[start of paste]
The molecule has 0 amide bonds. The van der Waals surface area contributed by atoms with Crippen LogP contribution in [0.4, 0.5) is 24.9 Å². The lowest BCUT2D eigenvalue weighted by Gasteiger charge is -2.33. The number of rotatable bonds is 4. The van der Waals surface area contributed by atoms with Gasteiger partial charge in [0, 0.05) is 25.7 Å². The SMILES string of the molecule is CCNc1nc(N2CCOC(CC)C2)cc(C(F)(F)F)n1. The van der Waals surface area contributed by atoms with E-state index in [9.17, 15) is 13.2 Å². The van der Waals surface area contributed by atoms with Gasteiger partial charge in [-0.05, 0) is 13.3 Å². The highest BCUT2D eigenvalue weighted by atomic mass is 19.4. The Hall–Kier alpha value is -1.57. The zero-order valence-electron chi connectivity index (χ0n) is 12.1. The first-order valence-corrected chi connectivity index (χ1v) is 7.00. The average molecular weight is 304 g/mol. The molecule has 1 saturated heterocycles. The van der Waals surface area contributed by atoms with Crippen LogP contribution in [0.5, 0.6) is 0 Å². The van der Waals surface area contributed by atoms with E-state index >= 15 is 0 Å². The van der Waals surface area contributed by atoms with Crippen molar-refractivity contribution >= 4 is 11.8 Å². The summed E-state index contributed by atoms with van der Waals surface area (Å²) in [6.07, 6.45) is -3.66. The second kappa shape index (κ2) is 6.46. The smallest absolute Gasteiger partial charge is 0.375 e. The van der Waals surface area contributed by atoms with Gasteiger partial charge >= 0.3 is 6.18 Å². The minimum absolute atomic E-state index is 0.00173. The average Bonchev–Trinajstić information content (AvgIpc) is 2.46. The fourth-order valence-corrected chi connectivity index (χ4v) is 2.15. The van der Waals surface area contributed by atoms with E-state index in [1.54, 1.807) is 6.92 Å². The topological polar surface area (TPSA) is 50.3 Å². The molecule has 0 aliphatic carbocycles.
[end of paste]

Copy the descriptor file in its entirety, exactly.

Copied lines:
The molecule has 0 amide bonds. The van der Waals surface area contributed by atoms with Crippen LogP contribution in [0.4, 0.5) is 24.9 Å². The lowest BCUT2D eigenvalue weighted by Gasteiger charge is -2.33. The number of rotatable bonds is 4. The van der Waals surface area contributed by atoms with Gasteiger partial charge in [0, 0.05) is 25.7 Å². The SMILES string of the molecule is CCNc1nc(N2CCOC(CC)C2)cc(C(F)(F)F)n1. The van der Waals surface area contributed by atoms with E-state index in [9.17, 15) is 13.2 Å². The van der Waals surface area contributed by atoms with Gasteiger partial charge in [-0.05, 0) is 13.3 Å². The highest BCUT2D eigenvalue weighted by atomic mass is 19.4. The Hall–Kier alpha value is -1.57. The zero-order valence-electron chi connectivity index (χ0n) is 12.1. The first-order valence-corrected chi connectivity index (χ1v) is 7.00. The average molecular weight is 304 g/mol. The molecule has 1 saturated heterocycles. The van der Waals surface area contributed by atoms with Crippen LogP contribution in [0.5, 0.6) is 0 Å². The van der Waals surface area contributed by atoms with E-state index >= 15 is 0 Å². The van der Waals surface area contributed by atoms with Crippen molar-refractivity contribution >= 4 is 11.8 Å². The summed E-state index contributed by atoms with van der Waals surface area (Å²) in [6.07, 6.45) is -3.66. The second kappa shape index (κ2) is 6.46. The smallest absolute Gasteiger partial charge is 0.375 e. The van der Waals surface area contributed by atoms with Gasteiger partial charge >= 0.3 is 6.18 Å². The minimum absolute atomic E-state index is 0.00173. The average Bonchev–Trinajstić information content (AvgIpc) is 2.46. The fourth-order valence-corrected chi connectivity index (χ4v) is 2.15. The van der Waals surface area contributed by atoms with E-state index in [1.54, 1.807) is 6.92 Å². The topological polar surface area (TPSA) is 50.3 Å². The molecule has 0 aliphatic carbocycles.